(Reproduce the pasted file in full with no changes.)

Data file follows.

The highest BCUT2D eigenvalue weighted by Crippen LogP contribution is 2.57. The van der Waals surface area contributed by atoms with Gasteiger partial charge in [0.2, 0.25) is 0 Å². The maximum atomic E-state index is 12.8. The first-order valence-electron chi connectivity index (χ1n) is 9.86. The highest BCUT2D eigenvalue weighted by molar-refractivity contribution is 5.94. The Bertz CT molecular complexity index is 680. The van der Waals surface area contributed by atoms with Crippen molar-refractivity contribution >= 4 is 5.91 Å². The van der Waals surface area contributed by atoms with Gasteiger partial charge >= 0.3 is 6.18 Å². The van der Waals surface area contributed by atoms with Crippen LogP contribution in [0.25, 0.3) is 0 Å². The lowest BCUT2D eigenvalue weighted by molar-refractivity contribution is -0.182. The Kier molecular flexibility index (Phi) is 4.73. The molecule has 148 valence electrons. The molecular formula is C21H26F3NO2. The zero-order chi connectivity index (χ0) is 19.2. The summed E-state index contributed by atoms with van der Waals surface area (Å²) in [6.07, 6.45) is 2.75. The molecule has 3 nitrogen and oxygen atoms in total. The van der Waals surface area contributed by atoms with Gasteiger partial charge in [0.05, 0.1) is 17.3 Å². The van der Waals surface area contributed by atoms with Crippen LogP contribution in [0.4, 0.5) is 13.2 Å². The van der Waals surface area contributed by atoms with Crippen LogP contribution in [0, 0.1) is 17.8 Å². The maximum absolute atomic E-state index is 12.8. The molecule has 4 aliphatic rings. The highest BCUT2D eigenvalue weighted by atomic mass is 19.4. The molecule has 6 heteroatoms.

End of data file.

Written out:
The highest BCUT2D eigenvalue weighted by Crippen LogP contribution is 2.57. The van der Waals surface area contributed by atoms with Gasteiger partial charge in [0.2, 0.25) is 0 Å². The maximum atomic E-state index is 12.8. The first-order valence-electron chi connectivity index (χ1n) is 9.86. The highest BCUT2D eigenvalue weighted by molar-refractivity contribution is 5.94. The Bertz CT molecular complexity index is 680. The van der Waals surface area contributed by atoms with Crippen molar-refractivity contribution >= 4 is 5.91 Å². The van der Waals surface area contributed by atoms with Gasteiger partial charge >= 0.3 is 6.18 Å². The van der Waals surface area contributed by atoms with Crippen LogP contribution in [0.25, 0.3) is 0 Å². The lowest BCUT2D eigenvalue weighted by molar-refractivity contribution is -0.182. The Kier molecular flexibility index (Phi) is 4.73. The molecule has 148 valence electrons. The molecular formula is C21H26F3NO2. The zero-order chi connectivity index (χ0) is 19.2. The summed E-state index contributed by atoms with van der Waals surface area (Å²) in [6.07, 6.45) is 2.75. The molecule has 3 nitrogen and oxygen atoms in total. The van der Waals surface area contributed by atoms with Gasteiger partial charge in [0.05, 0.1) is 17.3 Å². The van der Waals surface area contributed by atoms with Crippen LogP contribution in [0.4, 0.5) is 13.2 Å². The van der Waals surface area contributed by atoms with Crippen LogP contribution in [0, 0.1) is 17.8 Å². The maximum absolute atomic E-state index is 12.8. The molecule has 4 aliphatic rings. The highest BCUT2D eigenvalue weighted by atomic mass is 19.4. The molecule has 6 heteroatoms.